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3g unstable

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#1 damindor



  • Joined: 30-December 11

Posted 19 December 2012 - 19:29

so I can play sc2 in the morning but then the same day at night it lags really bad.Now it is not my pc because my pc would have the same problems all the time so I ask around and I am told that my 3g may be trottled.What does that mean?My 3g is the cheapest in the country I get lots of MB's for very litle money.

why is it that 3g connection can be fast in morning but later that same day your ping is suddenly higher and can your ping be higher because of peek times?

#2 z0phi3l



  • Tech Issues Solved: 1
  • Joined: 11-June 02
  • Location: Waterbury CT
  • OS: Win 8
  • Phone: Android

Posted 19 December 2012 - 19:32

Just like old broadband 3G is a shared resource, that's why it varies based on the time of the day, LTE I'm not sure of

#3 Radium



  • Joined: 08-April 04

Posted 19 December 2012 - 19:51

Mobile broadband based on UMTS, HSPA, LTE etc are all shared. You can't fit an infinite amount into data into a specific spectrum.
Wired connection is superior if you're looking for low latencies and consistent quality.
Wired is shared much further away from you and is more stable due to travelning in metal wires and fiber optics.
I would never settle for a mobile connection at home.

Your connection gets a specific amount of time to send and recieve. When the wireless network has a high amount of users, then latencies will increase and your maximum speed will decrease.
Think of it like sharing a wired connection with other people. You're all trying to use the same cable and once the cable is saturated, everyone will suffer. The air between your computer and the nearest tower is one cable and everyone wants to use that single cable.
Barely anyone uses their home connection in the morning. People go to work in the middle of the week, they sleep longer and chill on weekends and don't use their connection until they come home from work or have done their daily chores.
Internet usage peeks when the general population is free from work and other things.

Cheaper means that the carrier has more users per slice of capacity.
Companies pay a lot of money but that's due to them paying for a higher capacity, a guarantee of how much capacity they can get at any given time and how stable it is.
So the cheap service you pay for is on the other side of the spectrum where the corporate services are on the opposite end.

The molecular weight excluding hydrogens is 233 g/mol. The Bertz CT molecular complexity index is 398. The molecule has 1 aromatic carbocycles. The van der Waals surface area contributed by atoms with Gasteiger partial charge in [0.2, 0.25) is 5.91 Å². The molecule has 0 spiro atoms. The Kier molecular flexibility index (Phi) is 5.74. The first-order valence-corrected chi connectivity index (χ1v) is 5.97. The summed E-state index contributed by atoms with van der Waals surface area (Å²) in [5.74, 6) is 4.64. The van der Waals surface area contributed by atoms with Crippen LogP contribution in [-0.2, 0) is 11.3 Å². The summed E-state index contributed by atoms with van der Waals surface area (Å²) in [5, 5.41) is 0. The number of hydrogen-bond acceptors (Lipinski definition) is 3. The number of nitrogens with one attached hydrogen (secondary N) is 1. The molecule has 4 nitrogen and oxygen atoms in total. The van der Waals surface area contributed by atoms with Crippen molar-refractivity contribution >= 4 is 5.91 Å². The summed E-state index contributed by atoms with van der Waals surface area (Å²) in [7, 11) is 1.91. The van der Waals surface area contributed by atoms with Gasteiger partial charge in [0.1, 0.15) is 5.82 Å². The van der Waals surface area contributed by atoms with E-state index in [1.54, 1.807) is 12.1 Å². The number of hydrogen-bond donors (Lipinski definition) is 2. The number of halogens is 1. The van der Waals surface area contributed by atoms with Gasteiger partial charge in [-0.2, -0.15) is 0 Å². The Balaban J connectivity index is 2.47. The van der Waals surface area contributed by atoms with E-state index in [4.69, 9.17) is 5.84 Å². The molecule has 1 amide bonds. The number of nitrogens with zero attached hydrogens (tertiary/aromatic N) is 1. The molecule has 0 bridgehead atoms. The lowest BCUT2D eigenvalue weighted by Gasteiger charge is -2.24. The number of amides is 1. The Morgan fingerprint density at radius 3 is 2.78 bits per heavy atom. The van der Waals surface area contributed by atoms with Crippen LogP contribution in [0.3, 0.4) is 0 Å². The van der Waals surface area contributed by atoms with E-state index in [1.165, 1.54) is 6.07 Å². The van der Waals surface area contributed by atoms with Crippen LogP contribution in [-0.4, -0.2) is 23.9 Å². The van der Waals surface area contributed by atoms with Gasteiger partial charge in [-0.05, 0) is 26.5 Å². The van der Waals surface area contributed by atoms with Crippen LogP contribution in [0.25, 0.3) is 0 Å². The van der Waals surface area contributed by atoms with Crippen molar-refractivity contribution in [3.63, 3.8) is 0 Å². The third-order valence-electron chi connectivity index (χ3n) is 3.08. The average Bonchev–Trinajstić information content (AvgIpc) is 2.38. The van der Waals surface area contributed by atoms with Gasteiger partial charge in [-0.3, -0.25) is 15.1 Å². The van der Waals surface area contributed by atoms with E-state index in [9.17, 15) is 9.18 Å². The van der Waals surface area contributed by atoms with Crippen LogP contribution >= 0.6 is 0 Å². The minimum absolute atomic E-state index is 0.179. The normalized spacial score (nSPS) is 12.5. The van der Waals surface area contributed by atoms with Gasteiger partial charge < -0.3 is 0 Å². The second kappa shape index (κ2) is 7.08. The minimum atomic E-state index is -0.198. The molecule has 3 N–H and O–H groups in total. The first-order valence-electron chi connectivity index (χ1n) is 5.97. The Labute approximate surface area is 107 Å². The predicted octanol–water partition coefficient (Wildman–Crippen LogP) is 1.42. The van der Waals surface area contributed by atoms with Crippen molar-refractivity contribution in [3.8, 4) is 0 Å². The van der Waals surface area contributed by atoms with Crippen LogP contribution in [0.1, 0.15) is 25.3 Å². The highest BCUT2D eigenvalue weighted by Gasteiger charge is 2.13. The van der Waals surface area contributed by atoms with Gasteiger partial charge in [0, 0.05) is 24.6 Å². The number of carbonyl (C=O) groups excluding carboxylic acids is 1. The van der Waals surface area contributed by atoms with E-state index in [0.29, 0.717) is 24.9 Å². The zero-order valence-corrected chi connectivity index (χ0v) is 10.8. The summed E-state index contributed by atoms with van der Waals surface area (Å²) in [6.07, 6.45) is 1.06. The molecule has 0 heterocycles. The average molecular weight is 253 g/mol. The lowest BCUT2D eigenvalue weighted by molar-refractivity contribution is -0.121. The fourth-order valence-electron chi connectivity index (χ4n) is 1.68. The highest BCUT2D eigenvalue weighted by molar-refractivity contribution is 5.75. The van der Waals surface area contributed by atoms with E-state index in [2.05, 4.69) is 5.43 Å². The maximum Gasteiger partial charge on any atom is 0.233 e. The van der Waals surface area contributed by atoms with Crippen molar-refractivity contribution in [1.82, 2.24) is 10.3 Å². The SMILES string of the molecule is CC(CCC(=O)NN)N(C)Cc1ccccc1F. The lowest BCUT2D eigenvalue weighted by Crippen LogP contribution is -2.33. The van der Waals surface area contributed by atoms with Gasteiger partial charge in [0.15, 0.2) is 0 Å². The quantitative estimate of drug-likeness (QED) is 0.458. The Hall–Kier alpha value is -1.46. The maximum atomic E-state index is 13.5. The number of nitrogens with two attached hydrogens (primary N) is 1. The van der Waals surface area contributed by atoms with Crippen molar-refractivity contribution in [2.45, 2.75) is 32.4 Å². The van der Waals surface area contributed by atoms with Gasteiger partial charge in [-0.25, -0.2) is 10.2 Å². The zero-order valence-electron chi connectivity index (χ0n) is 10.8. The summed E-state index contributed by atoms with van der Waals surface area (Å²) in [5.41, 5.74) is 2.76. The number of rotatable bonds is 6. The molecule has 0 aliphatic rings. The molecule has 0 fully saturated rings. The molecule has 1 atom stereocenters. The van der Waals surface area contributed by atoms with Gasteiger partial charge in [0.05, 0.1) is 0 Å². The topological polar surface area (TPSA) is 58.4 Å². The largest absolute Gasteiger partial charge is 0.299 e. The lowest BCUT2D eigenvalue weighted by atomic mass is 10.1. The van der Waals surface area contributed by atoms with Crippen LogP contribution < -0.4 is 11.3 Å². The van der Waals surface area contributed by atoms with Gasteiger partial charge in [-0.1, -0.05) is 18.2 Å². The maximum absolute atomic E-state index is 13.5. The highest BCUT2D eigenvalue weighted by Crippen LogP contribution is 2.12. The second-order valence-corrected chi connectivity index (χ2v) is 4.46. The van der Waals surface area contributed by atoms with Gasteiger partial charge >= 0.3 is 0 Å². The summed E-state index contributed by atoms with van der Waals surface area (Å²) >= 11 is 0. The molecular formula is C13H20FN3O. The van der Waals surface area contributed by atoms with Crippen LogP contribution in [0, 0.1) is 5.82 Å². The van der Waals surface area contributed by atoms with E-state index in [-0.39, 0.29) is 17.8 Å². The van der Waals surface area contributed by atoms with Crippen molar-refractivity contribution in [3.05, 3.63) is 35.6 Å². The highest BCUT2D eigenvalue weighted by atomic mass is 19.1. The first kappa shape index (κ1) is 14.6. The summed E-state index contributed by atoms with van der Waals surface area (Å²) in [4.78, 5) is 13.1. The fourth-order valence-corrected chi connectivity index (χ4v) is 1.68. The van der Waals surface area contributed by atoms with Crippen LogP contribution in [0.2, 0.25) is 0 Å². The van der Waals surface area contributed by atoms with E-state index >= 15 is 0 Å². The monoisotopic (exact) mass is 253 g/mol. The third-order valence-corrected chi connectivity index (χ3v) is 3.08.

You get what you pay for.
Also, mobile connections are bad for gaming where latencies are relevant to the performance of the game.

#4 OP damindor



  • Joined: 30-December 11

Posted 19 December 2012 - 20:11

OK can one ISP be a lot faster perhaps 1 that is not so cheap.And adsl is a lot slower that 3g right?I have a family member that uses another ISP but it is also 3g so I am thinking why that it maybe be a good idea to randomly test its ping several times and then compare it to mine.It is a lot more expensive so hopefully it works better.I am not even sure what other tecnologies are avaible in south-africa or my general area in the middle of nowhere.But a adsl connection should be a lot worse for gaming than any 3g right?

#5 Radium



  • Joined: 08-April 04

Posted 19 December 2012 - 20:19

ADSL is NOT slower.
Maximum speed might be lower, but the overall average speed and latency is very likely to be superior to cheap 3G.
Don't look purely on the maximum speed advertised.

I'm not in any way, shape or form familiar with internet services in South Africa.
But here, in Sweden, ADSL is superior to mobile broadband, hands down, even if you have a lower maximum speed over an ADSL service.
Mobile broadband speeds that are advertised are what's possible to achieve under perfect conditions.
Get ADSL, it's worth a try, trust me. However, if the phone lines where you live are bad, then ADSL is bad. But it's worth a true. Give it a shot, maybe you can get a few weeks or months of testing before you sign up for a long period.

#6 OP damindor



  • Joined: 30-December 11

Posted 19 December 2012 - 20:47

OK thank you.I might get adsl soon

#7 Crisp


    To infinity and beyond

  • Tech Issues Solved: 2
  • Joined: 06-May 10

Posted 30 December 2012 - 12:06